LEXINGTON, Ky. (Feb. 13. 2014) — This matchmaking service is for the birds.
Transylvania University biology professor Becky Fox came up with a sort of “eHarmony for parrots” when she discovered how cockatiels’ personality types predicted long-term compatibility. She’ll share the results in an upcoming issue of the journal Zoo Biology. “It’s my hope that some zoos that are managing birds in captivity might find this kind of thing useful,” Fox said.
If there were a Valentine’s Day for cockatiels, these findings would offer hope to any of the small, crested Australian parrots who are, shall we say, hawkish.The paper is based on data she collected in graduate school about a colony of captive cockatiels that have called the University of California, Davis, home since the 1970s. Observers, mostly undergrads, rated birds on personality traits and waited to see who they paired with. Then the researchers watched the birds for things such as how much they fought with their “spouses” (the species can form lasting relationships), whether they managed to hatch eggs and how well they coordinated incubating.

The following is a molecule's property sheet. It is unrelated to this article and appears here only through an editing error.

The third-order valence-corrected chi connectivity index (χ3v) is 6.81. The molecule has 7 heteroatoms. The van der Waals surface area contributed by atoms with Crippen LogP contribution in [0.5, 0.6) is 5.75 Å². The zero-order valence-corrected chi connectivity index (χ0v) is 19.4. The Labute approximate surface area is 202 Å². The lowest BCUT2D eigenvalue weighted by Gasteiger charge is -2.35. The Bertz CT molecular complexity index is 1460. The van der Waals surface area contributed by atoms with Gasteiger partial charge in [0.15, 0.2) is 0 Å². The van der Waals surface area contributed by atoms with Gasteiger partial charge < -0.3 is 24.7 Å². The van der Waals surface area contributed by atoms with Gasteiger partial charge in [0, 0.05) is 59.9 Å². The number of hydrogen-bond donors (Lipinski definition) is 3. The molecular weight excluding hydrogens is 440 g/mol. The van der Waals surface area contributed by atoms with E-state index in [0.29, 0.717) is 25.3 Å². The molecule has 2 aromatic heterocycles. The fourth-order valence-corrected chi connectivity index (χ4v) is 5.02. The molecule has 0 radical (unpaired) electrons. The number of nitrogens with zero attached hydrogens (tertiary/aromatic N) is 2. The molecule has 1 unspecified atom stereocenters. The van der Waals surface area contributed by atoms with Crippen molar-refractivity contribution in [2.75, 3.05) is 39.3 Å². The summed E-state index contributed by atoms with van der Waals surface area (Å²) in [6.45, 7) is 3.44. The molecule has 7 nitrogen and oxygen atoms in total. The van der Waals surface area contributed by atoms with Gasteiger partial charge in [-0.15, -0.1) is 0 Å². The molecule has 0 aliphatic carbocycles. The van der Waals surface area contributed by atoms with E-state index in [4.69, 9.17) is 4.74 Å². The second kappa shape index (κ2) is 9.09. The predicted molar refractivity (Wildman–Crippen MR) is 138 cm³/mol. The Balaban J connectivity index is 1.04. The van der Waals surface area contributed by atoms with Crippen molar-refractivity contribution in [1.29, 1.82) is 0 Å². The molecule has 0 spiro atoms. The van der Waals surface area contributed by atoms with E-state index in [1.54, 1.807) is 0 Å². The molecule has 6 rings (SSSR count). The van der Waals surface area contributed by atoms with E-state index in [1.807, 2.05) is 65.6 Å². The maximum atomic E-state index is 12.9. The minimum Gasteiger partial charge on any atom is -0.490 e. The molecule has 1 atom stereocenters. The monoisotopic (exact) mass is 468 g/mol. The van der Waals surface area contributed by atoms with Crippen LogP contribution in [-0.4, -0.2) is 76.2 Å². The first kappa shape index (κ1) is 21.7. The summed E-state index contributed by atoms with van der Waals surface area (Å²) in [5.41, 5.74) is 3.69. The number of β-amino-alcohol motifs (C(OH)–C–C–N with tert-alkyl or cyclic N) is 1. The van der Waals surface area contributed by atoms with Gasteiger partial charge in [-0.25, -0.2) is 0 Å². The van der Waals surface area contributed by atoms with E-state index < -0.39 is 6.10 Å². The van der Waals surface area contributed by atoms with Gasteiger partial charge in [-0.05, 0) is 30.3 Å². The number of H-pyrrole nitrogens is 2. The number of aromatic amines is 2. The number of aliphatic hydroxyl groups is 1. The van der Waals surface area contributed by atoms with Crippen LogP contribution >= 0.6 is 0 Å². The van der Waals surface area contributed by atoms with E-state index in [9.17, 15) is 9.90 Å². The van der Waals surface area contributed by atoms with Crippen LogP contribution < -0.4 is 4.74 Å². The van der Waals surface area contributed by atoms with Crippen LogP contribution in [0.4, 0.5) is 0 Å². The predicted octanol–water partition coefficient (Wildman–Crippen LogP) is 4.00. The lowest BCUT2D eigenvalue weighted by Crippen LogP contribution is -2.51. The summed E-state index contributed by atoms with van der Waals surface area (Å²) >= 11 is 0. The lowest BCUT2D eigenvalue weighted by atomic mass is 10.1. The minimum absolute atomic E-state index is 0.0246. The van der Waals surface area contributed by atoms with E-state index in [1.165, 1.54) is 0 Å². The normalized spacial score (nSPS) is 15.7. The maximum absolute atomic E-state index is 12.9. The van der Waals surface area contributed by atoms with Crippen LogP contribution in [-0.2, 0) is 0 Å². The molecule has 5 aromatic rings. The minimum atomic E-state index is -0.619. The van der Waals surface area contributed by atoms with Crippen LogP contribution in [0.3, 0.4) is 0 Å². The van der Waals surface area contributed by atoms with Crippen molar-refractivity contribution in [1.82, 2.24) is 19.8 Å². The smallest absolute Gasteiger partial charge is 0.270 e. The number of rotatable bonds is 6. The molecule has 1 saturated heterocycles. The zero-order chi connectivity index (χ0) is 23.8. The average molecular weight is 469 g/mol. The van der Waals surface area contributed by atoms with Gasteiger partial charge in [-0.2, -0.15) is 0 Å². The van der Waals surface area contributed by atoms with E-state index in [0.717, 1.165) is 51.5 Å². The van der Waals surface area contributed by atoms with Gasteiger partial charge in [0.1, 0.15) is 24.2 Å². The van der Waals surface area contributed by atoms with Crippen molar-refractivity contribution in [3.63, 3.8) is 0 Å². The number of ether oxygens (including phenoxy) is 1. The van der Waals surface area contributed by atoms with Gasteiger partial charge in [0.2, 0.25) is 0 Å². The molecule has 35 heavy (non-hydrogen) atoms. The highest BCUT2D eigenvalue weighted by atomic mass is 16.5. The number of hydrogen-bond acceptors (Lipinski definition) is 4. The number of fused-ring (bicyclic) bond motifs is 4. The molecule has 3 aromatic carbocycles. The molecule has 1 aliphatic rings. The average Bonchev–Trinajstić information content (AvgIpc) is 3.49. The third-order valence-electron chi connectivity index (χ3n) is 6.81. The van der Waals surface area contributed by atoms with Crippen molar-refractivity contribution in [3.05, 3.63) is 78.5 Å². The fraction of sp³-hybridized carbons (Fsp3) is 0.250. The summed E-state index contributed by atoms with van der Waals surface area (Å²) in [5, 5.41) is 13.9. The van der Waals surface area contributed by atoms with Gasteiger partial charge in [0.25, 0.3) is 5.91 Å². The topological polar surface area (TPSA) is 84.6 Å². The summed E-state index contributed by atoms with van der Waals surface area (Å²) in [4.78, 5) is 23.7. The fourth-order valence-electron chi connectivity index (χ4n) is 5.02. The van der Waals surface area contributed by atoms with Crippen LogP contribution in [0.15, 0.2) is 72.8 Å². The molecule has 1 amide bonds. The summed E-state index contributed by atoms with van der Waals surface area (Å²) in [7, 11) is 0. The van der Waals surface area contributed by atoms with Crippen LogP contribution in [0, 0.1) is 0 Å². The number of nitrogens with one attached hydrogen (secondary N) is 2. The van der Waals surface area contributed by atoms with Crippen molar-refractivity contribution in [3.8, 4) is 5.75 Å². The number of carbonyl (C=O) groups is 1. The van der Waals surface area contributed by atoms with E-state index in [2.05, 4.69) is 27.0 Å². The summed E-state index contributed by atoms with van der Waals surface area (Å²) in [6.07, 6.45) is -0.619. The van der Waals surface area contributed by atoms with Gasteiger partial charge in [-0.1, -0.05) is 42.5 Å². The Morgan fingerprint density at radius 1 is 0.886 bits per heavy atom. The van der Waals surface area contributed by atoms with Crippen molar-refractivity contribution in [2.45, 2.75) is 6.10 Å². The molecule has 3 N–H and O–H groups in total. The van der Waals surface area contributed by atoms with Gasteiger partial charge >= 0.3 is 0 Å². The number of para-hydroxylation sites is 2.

Unsurprisingly, the survey showed birds that got along better were more skilled at coordinating behavior and raising chicks. But did this have to do with how well the personalities of these popular pets meshed? You bet.
Turns out, birds of a feather don’t seem to flock together. Specifically, two aggressive birds — ones that will race across the aviary to knock another off a favorite food dish — aren’t a match made in heaven. And, for whatever reason, two agreeable birds didn’t do so hot either.
But match up a disagreeable cockatiel with a nice one and you get a couple of love birds. “In that case, opposites are what work really well,” Fox said.
She co-authored the paper — titled “Personality traits of pair members predict pair compatibility and reproductive success in a socially monogamous parrot breeding in captivity” — with J.R Millam, professor emeritus of animal science at UC Davis.